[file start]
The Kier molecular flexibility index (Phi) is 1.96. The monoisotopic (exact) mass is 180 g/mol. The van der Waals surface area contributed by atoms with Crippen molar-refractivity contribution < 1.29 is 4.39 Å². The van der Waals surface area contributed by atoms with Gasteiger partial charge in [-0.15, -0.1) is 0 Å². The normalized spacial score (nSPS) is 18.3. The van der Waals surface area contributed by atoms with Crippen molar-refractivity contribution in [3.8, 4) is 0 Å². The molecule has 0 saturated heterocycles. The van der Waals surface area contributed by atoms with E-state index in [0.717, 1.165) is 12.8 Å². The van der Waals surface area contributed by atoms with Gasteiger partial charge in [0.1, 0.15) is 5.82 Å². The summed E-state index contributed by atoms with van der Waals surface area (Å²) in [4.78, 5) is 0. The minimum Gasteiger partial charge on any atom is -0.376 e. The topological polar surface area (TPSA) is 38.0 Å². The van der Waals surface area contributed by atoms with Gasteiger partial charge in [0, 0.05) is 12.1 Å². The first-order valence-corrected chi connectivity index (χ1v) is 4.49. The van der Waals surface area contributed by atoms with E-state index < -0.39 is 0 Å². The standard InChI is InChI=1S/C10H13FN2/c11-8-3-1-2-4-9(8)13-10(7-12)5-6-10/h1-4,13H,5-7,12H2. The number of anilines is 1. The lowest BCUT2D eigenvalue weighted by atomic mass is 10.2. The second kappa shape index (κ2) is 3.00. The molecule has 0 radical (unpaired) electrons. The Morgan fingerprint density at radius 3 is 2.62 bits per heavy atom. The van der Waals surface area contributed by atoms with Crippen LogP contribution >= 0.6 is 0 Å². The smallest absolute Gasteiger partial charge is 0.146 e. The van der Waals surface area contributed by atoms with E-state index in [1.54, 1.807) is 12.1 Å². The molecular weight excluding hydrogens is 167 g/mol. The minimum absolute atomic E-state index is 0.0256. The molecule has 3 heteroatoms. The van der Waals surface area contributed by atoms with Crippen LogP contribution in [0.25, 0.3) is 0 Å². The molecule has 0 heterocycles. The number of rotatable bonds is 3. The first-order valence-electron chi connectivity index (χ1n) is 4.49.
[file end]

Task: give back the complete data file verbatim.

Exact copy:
The Kier molecular flexibility index (Phi) is 1.96. The monoisotopic (exact) mass is 180 g/mol. The van der Waals surface area contributed by atoms with Crippen molar-refractivity contribution < 1.29 is 4.39 Å². The van der Waals surface area contributed by atoms with Gasteiger partial charge in [-0.15, -0.1) is 0 Å². The normalized spacial score (nSPS) is 18.3. The van der Waals surface area contributed by atoms with Crippen molar-refractivity contribution in [3.8, 4) is 0 Å². The molecule has 0 saturated heterocycles. The van der Waals surface area contributed by atoms with E-state index in [0.717, 1.165) is 12.8 Å². The van der Waals surface area contributed by atoms with Gasteiger partial charge in [0.1, 0.15) is 5.82 Å². The summed E-state index contributed by atoms with van der Waals surface area (Å²) in [4.78, 5) is 0. The minimum Gasteiger partial charge on any atom is -0.376 e. The topological polar surface area (TPSA) is 38.0 Å². The van der Waals surface area contributed by atoms with Gasteiger partial charge in [0, 0.05) is 12.1 Å². The first-order valence-corrected chi connectivity index (χ1v) is 4.49. The van der Waals surface area contributed by atoms with E-state index < -0.39 is 0 Å². The standard InChI is InChI=1S/C10H13FN2/c11-8-3-1-2-4-9(8)13-10(7-12)5-6-10/h1-4,13H,5-7,12H2. The number of anilines is 1. The lowest BCUT2D eigenvalue weighted by atomic mass is 10.2. The second kappa shape index (κ2) is 3.00. The molecule has 0 radical (unpaired) electrons. The Morgan fingerprint density at radius 3 is 2.62 bits per heavy atom. The van der Waals surface area contributed by atoms with Crippen LogP contribution >= 0.6 is 0 Å². The smallest absolute Gasteiger partial charge is 0.146 e. The van der Waals surface area contributed by atoms with E-state index in [1.54, 1.807) is 12.1 Å². The molecular weight excluding hydrogens is 167 g/mol. The minimum absolute atomic E-state index is 0.0256. The molecule has 3 heteroatoms. The van der Waals surface area contributed by atoms with Crippen LogP contribution in [0.25, 0.3) is 0 Å². The molecule has 0 heterocycles. The number of rotatable bonds is 3. The first-order valence-electron chi connectivity index (χ1n) is 4.49.